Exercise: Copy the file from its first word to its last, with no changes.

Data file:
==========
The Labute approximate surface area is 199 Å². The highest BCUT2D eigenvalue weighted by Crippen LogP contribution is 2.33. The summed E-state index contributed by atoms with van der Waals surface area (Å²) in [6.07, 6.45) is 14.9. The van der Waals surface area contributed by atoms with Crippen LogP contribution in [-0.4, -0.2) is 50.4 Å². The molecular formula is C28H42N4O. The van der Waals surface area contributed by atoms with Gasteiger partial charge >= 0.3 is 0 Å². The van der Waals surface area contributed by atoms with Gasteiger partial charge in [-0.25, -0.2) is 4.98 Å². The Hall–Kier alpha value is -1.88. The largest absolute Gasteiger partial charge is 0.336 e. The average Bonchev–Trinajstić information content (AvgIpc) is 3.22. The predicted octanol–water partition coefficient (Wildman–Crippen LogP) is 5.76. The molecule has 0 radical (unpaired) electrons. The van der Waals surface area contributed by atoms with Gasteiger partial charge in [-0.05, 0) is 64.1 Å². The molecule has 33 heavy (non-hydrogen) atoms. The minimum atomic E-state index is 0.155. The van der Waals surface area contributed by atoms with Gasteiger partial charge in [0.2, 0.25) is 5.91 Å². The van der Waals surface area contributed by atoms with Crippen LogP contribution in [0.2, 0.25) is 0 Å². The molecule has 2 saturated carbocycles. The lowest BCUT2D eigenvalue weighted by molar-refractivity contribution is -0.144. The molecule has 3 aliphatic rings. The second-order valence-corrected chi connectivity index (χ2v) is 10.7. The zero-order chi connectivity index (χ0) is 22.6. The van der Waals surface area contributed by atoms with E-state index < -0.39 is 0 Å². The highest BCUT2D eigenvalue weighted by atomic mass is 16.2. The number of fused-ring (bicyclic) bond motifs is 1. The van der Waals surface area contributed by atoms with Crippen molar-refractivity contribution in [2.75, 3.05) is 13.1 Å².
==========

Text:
The Labute approximate surface area is 199 Å². The highest BCUT2D eigenvalue weighted by Crippen LogP contribution is 2.33. The summed E-state index contributed by atoms with van der Waals surface area (Å²) in [6.07, 6.45) is 14.9. The van der Waals surface area contributed by atoms with Crippen LogP contribution in [-0.4, -0.2) is 50.4 Å². The molecular formula is C28H42N4O. The van der Waals surface area contributed by atoms with Gasteiger partial charge >= 0.3 is 0 Å². The van der Waals surface area contributed by atoms with Gasteiger partial charge in [-0.25, -0.2) is 4.98 Å². The Hall–Kier alpha value is -1.88. The largest absolute Gasteiger partial charge is 0.336 e. The average Bonchev–Trinajstić information content (AvgIpc) is 3.22. The predicted octanol–water partition coefficient (Wildman–Crippen LogP) is 5.76. The molecule has 0 radical (unpaired) electrons. The van der Waals surface area contributed by atoms with Gasteiger partial charge in [-0.05, 0) is 64.1 Å². The molecule has 33 heavy (non-hydrogen) atoms. The minimum atomic E-state index is 0.155. The van der Waals surface area contributed by atoms with Gasteiger partial charge in [0.2, 0.25) is 5.91 Å². The van der Waals surface area contributed by atoms with Crippen LogP contribution in [0.2, 0.25) is 0 Å². The molecule has 2 saturated carbocycles. The lowest BCUT2D eigenvalue weighted by molar-refractivity contribution is -0.144. The molecule has 3 aliphatic rings. The second-order valence-corrected chi connectivity index (χ2v) is 10.7. The zero-order chi connectivity index (χ0) is 22.6. The van der Waals surface area contributed by atoms with E-state index < -0.39 is 0 Å². The highest BCUT2D eigenvalue weighted by atomic mass is 16.2. The number of fused-ring (bicyclic) bond motifs is 1. The van der Waals surface area contributed by atoms with Crippen molar-refractivity contribution in [2.75, 3.05) is 13.1 Å².